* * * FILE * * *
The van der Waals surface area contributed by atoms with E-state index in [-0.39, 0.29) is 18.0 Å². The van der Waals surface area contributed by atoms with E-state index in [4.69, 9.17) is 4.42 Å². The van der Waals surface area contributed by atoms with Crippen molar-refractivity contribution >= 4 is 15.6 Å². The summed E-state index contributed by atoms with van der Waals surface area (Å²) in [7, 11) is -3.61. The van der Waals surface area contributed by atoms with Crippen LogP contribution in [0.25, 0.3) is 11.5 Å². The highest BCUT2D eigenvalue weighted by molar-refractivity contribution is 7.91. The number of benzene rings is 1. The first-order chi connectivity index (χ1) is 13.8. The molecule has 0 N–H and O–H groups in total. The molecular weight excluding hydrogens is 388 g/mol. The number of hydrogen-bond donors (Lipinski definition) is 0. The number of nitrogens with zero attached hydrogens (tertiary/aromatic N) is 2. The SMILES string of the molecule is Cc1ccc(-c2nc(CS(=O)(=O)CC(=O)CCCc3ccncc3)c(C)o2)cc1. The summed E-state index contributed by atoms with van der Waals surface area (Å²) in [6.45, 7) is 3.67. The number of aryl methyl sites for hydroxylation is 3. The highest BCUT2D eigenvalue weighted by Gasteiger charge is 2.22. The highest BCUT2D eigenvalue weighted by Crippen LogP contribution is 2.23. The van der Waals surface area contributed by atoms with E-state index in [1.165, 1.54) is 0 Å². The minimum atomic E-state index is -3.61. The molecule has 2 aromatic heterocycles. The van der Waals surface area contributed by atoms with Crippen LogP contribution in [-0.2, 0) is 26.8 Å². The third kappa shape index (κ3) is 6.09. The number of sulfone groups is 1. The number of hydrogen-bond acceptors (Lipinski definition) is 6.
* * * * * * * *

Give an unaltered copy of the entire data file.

The van der Waals surface area contributed by atoms with E-state index in [-0.39, 0.29) is 18.0 Å². The van der Waals surface area contributed by atoms with E-state index in [4.69, 9.17) is 4.42 Å². The van der Waals surface area contributed by atoms with Crippen molar-refractivity contribution >= 4 is 15.6 Å². The summed E-state index contributed by atoms with van der Waals surface area (Å²) in [7, 11) is -3.61. The van der Waals surface area contributed by atoms with Crippen LogP contribution in [0.25, 0.3) is 11.5 Å². The highest BCUT2D eigenvalue weighted by molar-refractivity contribution is 7.91. The number of benzene rings is 1. The first-order chi connectivity index (χ1) is 13.8. The molecule has 0 N–H and O–H groups in total. The molecular weight excluding hydrogens is 388 g/mol. The number of hydrogen-bond donors (Lipinski definition) is 0. The number of nitrogens with zero attached hydrogens (tertiary/aromatic N) is 2. The SMILES string of the molecule is Cc1ccc(-c2nc(CS(=O)(=O)CC(=O)CCCc3ccncc3)c(C)o2)cc1. The summed E-state index contributed by atoms with van der Waals surface area (Å²) in [6.45, 7) is 3.67. The number of aryl methyl sites for hydroxylation is 3. The highest BCUT2D eigenvalue weighted by Gasteiger charge is 2.22. The highest BCUT2D eigenvalue weighted by Crippen LogP contribution is 2.23. The van der Waals surface area contributed by atoms with E-state index in [1.165, 1.54) is 0 Å². The minimum atomic E-state index is -3.61. The molecule has 2 aromatic heterocycles. The van der Waals surface area contributed by atoms with Crippen LogP contribution in [-0.2, 0) is 26.8 Å². The third kappa shape index (κ3) is 6.09. The number of sulfone groups is 1. The number of hydrogen-bond acceptors (Lipinski definition) is 6.